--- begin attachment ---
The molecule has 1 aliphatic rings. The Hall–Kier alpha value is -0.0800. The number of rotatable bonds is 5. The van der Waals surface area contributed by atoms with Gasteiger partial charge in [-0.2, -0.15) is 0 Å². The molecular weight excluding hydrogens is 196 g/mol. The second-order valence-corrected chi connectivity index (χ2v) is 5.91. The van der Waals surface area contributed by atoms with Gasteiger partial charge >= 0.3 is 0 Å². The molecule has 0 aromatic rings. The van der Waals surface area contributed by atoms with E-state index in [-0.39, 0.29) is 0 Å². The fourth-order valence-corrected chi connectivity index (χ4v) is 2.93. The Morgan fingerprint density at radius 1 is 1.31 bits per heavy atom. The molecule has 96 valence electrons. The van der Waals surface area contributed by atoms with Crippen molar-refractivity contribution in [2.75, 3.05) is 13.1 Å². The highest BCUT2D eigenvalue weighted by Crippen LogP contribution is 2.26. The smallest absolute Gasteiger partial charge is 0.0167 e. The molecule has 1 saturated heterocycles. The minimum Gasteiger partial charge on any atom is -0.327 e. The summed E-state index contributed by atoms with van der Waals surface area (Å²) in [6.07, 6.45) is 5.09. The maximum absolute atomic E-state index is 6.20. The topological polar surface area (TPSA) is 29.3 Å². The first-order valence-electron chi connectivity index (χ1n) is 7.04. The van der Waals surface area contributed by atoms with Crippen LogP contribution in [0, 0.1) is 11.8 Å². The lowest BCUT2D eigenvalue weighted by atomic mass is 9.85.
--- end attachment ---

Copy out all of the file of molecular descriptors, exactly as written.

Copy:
The molecule has 1 aliphatic rings. The Hall–Kier alpha value is -0.0800. The number of rotatable bonds is 5. The van der Waals surface area contributed by atoms with Gasteiger partial charge in [-0.2, -0.15) is 0 Å². The molecular weight excluding hydrogens is 196 g/mol. The second-order valence-corrected chi connectivity index (χ2v) is 5.91. The van der Waals surface area contributed by atoms with Gasteiger partial charge >= 0.3 is 0 Å². The molecule has 0 aromatic rings. The van der Waals surface area contributed by atoms with E-state index in [-0.39, 0.29) is 0 Å². The fourth-order valence-corrected chi connectivity index (χ4v) is 2.93. The Morgan fingerprint density at radius 1 is 1.31 bits per heavy atom. The molecule has 96 valence electrons. The van der Waals surface area contributed by atoms with Crippen molar-refractivity contribution in [2.75, 3.05) is 13.1 Å². The highest BCUT2D eigenvalue weighted by Crippen LogP contribution is 2.26. The smallest absolute Gasteiger partial charge is 0.0167 e. The molecule has 1 saturated heterocycles. The minimum Gasteiger partial charge on any atom is -0.327 e. The summed E-state index contributed by atoms with van der Waals surface area (Å²) in [6.07, 6.45) is 5.09. The maximum absolute atomic E-state index is 6.20. The topological polar surface area (TPSA) is 29.3 Å². The first-order valence-electron chi connectivity index (χ1n) is 7.04. The van der Waals surface area contributed by atoms with Crippen LogP contribution in [0, 0.1) is 11.8 Å². The lowest BCUT2D eigenvalue weighted by atomic mass is 9.85.